Wednesday, December 16, 2020

When the doctor becomes the patient

Dr. Roy Werner (photo for the Sun-Times by Ashlee Rezin Garcia) 

     Paul Kalanithi’s 2016 posthumous memoir “When Breath Becomes Air” was a big best-seller for obvious reasons. Here was a brilliant neurosurgeon facing terminal lung cancer, grappling with death at a young age.
     It also served up one of those prince-and-the-pauper role reversals that capture the public’s imagination. The bold, resourceful doctor becomes the fearful, helpless patient, perched on an examining table in a thin cotton gown, awaiting his fate. The proud made humble.
     When I was writing Monday’s column on how hospitals are faring at this point in the COVID-19 epidemic, I came upon a digression too lengthy to fit in but too interesting to leave out.
     I was talking with Dr. Roy Werner, director of the department of emergency medicine at Roseland Community Hospital, about whether medical personnel are more at risk in the intensive care unit, masked and gowned and leaning over a COVID-19 patient on a ventilator, or sitting in their living room at home with their children traipsing in and out.
     “My family has been fantastically supportive,” said Werner, who lives in Huntley. “I have a wife who really gets it. We have two teenaged kids, and I’ve been able to explain it to them. I had COVID a few weeks ago, stayed in one room of the house, the kids did their own things.”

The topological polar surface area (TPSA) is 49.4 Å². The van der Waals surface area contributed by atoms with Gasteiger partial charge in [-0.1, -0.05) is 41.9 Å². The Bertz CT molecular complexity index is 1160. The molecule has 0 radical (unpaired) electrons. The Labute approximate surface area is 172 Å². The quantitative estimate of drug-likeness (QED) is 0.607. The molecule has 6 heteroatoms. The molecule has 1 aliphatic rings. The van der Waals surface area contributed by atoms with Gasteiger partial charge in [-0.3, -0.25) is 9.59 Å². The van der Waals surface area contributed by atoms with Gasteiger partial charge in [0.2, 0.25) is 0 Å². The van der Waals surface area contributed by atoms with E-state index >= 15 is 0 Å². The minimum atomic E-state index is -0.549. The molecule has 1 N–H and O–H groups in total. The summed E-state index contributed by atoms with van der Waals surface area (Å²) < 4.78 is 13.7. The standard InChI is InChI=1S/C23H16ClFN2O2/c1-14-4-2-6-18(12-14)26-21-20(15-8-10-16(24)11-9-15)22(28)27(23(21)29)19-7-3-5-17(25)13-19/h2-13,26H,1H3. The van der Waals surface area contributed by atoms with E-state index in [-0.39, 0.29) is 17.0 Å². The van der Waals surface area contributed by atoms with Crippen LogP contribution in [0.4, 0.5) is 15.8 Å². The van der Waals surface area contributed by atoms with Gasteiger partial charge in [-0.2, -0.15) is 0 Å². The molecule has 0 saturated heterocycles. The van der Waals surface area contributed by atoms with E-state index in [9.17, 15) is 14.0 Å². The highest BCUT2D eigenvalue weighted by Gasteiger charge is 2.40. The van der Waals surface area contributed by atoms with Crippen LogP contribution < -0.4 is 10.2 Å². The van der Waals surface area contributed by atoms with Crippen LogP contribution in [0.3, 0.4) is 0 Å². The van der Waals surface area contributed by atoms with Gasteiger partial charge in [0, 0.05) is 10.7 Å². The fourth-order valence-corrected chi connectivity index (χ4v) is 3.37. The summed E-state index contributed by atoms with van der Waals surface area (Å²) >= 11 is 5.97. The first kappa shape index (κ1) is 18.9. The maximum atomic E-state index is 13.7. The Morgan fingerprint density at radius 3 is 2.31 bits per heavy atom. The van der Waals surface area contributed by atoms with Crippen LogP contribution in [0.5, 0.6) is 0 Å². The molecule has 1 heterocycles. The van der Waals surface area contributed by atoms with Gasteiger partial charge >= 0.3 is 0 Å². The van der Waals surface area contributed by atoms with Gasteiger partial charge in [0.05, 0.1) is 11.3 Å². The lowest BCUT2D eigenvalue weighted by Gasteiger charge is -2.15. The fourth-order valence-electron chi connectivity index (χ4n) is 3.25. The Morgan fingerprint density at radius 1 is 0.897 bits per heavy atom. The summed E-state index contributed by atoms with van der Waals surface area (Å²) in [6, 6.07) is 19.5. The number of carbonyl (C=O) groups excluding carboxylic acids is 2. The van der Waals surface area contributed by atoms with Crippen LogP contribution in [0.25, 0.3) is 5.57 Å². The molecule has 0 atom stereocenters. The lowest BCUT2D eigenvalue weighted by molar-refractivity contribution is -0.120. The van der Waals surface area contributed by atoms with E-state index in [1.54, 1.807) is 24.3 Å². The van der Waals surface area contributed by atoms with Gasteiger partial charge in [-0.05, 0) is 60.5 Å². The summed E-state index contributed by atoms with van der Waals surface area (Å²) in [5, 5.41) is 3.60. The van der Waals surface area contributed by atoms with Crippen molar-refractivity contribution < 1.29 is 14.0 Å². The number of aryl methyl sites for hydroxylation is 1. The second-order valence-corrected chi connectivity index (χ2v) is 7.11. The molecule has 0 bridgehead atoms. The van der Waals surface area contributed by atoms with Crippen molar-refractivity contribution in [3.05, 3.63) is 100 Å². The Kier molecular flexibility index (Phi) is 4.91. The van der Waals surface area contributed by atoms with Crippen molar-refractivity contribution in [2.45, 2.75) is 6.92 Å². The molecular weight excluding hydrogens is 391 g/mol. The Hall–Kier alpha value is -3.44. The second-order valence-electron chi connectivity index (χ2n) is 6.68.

I asked how the illness affected him.

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  1. He travels from Huntley to Roseland?
    Just how long does his commute take?

    1. Looks like 45 minutes, according to Google Maps. People do far worse.

    2. That's 45 minutes at 3:50 AM, when you went there to figure it out.
      What's the time during rush hour?
      Can you ask him?

    3. I would expect that the doctor sleeps over at the hospital often. Funny how these comments seem to gravitate on occasion away from the major theme of Neil's column/blog.


    4. I was thinking the same thing. Clark St.: I think a missing piece of information that I didn't include in the story might help: he's been on staff there three months. There's a lot of churn in medical professionals, particularly now. When you consider the two kids in high school, participating in sports, you'll perhaps see why he isn't moving to the Far South Side.

    5. I think it's reasonable to assume that Roseland needs doctors more than Loyola or other hospitals located closer to his home. Also, I think it's worth mentioning that his candor in discussing his own illness is praiseworthy.

    6. No reason to assume he’s traveling at rush hour. Medical professionals generally don’t work 9-5 shifts.

  2. Neil, I'm with you on doubling down on the precautions through the end of this thing. I don't want to be the last soldier to die before the armistice. It's going to be really difficult to convince people that this isn't over yet, and it won't be for many more months.

  3. I agree with Tate that the doctor's candor was admirable. I imagine he's a pretty admirable guy, regardless.

    Offering his speculation that the two possibilities that come to mind for how he got infected are a critically ill patient coughing directly into his face OR the fact that his kids play sports certainly puts the unnecessary, contraindicated sports experiments going on in this country in perspective. For me, anyhow. YMMV.

    "whether medical personnel are more at risk in the intensive care unit" I wonder how columnists and photographers -- say, you yourself, Neil and Ms. Garcia -- feel about whether it's significantly risky to report from such locations. Any opinion about that you'd care to share?


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